Multiple Myeloma (MM) following other malignancies is a
rare type of malignant plasma cell disorder. To the best of
our knowledge, only 23 cases of MM following other malignancies
and its coexisting symptoms have been documented
in PubMed MEDLINE[1-23] (Table 1). MM can occur after the appearance
of solitary tumors, such as those in lung cancer and
gastric cancer, or hematological malignancies, such as MyeloProliferative
Neoplasm (MPN) and lymphoma. We report the
first case of a patient with MM following bladder cancer. The
satisfactory clinical recovery of this patient after treatment
with bortezomib is also discussed.
A 71-year-old male patient was admitted to the Second Affiliated
Hospital of TianJin Medical University in January
2010 after being diagnosed with approximately one-month
totally painless gross hematuria. The patient did not have a
history of dysuria, urinary urgency, or urethral discharge that
could indicate an infectious or inflammatory process. No
fever was evident, but the patient occasionally complained
of blood clot discharges and flank pain. B-scan ultrasound
revealed multiple hypoechoic masses or nodules in the anterior
bladder wall and bladder neck. Complete blood count,
renal function, and globulin levels were normal. No other
evidence of metastatic disease was found elsewhere in the
body. Transurethral Resection of Bladder Tumor (TURBT)
was performed. The pathological diagnosis was low-grade
papillary transitional epithelium carcinoma (Figure 1). After
four cycles of intravesical Pharmorubicin RD instillation
(50 mg/m2, day 1; one week/cycle)after surgery, the patient
exhibited satisfactory clinical recovery. However, a follow-up
B-scan ultrasound evaluation five months after chemotherapy
revealed hyperechoic uplifted shapes on both sides of the
bladder neck, which suggested relapse of bladder cancer. No
symptoms and abnormalities were found upon laboratory examination.
Cystoscopic examination and TURBT were again
performed. Pathological analysis revealed intrinsic-membrane
fibrous tissue hyperplasia, as well as chronic inflammation
in the tissue overlying the transitional epithelium. No evidence of recurrence was observed, and no further therapy (including chemotherapy) was provided for four months after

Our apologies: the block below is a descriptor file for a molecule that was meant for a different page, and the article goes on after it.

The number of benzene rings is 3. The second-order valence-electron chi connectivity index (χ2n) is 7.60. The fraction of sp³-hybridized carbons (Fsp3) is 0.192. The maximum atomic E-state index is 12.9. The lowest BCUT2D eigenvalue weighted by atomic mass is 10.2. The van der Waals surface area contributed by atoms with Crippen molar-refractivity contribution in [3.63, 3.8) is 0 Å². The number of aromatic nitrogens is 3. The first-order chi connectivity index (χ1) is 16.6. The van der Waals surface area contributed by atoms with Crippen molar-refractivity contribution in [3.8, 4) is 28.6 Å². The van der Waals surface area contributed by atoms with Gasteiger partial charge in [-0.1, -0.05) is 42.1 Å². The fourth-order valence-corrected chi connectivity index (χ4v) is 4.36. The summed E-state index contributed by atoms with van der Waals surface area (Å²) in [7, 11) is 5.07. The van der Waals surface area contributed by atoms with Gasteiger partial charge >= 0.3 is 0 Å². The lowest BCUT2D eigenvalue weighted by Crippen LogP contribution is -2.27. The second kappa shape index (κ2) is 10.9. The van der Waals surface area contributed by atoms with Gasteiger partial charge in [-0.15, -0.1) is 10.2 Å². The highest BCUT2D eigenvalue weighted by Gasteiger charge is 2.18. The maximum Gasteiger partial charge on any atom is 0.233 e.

the last surgery.
In July 2011, the patient was again referred to the hospital
with major complaints of intermittent fever and pain in
both lower limbs. The blood count [hemoglobin (Hb) 81 g/L;
mean corpuscular volume, 81.7 fl; mean corpuscular hemoglobin
concentration, 328 g/L; white blood cell and platelet
counts, normal] indicated normocytic, normochromic anemia.
The bone marrow contained an excess of plasma cells
(40.0%) (Figure 2). Immunohistochemical analysis of the
bone marrow showed that the tumor cells were positive for
monoclonal κ light chains, CD38, and CD138, but negative for
CD79a, CD5, and CD10. Flow cytometric results are as follows:
R5 2.0%: CD38 (47.8%), CD138 (31.1%), CD56 (40.2%),
and CD20 (-).
Immunoelectrophoresis and immunofixation showed a spike
in the γ globulin region corresponding to a monoclonal protein
(M protein) in the serum and in the urine. The patient had
hyperglobulinemia (IgA 3550.0 mg/dL, κ light chain 2810.0
mg/dL), with a noticeably high κ/λ ratio of 30:1. The creatinine
level was 108 µmol/L. Plasma albumin (ALB) and lactate
dehydrogenase levels were normal (37 g/L and 128 U/L, respectively).
The ß2M level was increased (6.56 mg/L). Serum
C-reactive protein concentration was 2.98 mg/dl.
A skeletal survey revealed multiple lytic bone lesions in
ribs 4, 7, and 8. The adjusted serum calcium concentration was
2.69 mmol/L. Both cytogenetic and FISH analysis indicated a
normal karyotype (46, XX ). Both ras and p53 gene mutations
were detected in the bone marrow mononuclear cells by
reverse transcription-polymerase chain reaction.
A diagnosis of multiple myeloma (IgA κ) was given
(Durie–Salmon Clinical staging IIIA, ISS stage III). The patient
was then treated with one cycle of "VDZ" (1.3 mg/m2